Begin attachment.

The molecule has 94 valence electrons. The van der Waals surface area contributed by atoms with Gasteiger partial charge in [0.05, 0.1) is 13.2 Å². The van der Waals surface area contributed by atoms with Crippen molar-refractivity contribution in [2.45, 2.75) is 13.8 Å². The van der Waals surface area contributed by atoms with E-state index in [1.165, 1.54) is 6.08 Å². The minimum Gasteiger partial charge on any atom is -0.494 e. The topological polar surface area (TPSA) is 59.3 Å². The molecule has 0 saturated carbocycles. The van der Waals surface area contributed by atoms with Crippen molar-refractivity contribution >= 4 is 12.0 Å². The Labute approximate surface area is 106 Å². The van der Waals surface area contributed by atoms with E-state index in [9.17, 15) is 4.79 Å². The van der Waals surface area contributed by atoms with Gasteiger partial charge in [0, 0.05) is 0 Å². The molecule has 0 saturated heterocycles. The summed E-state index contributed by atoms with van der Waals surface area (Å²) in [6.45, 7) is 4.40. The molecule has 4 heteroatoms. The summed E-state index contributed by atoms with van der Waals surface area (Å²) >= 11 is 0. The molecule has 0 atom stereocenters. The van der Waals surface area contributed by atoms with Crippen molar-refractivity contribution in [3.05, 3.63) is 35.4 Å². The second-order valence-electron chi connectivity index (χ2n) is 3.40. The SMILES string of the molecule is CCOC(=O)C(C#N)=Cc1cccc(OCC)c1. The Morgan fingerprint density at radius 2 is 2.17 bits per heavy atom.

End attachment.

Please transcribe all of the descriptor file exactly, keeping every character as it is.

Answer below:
The molecule has 94 valence electrons. The van der Waals surface area contributed by atoms with Gasteiger partial charge in [0.05, 0.1) is 13.2 Å². The van der Waals surface area contributed by atoms with Crippen molar-refractivity contribution in [2.45, 2.75) is 13.8 Å². The van der Waals surface area contributed by atoms with E-state index in [1.165, 1.54) is 6.08 Å². The minimum Gasteiger partial charge on any atom is -0.494 e. The topological polar surface area (TPSA) is 59.3 Å². The molecule has 0 saturated carbocycles. The van der Waals surface area contributed by atoms with Crippen molar-refractivity contribution >= 4 is 12.0 Å². The Labute approximate surface area is 106 Å². The van der Waals surface area contributed by atoms with E-state index in [9.17, 15) is 4.79 Å². The van der Waals surface area contributed by atoms with Gasteiger partial charge in [0, 0.05) is 0 Å². The molecule has 0 saturated heterocycles. The summed E-state index contributed by atoms with van der Waals surface area (Å²) in [6.45, 7) is 4.40. The molecule has 4 heteroatoms. The summed E-state index contributed by atoms with van der Waals surface area (Å²) >= 11 is 0. The molecule has 0 atom stereocenters. The van der Waals surface area contributed by atoms with Crippen molar-refractivity contribution in [3.05, 3.63) is 35.4 Å². The second-order valence-electron chi connectivity index (χ2n) is 3.40. The SMILES string of the molecule is CCOC(=O)C(C#N)=Cc1cccc(OCC)c1. The Morgan fingerprint density at radius 2 is 2.17 bits per heavy atom.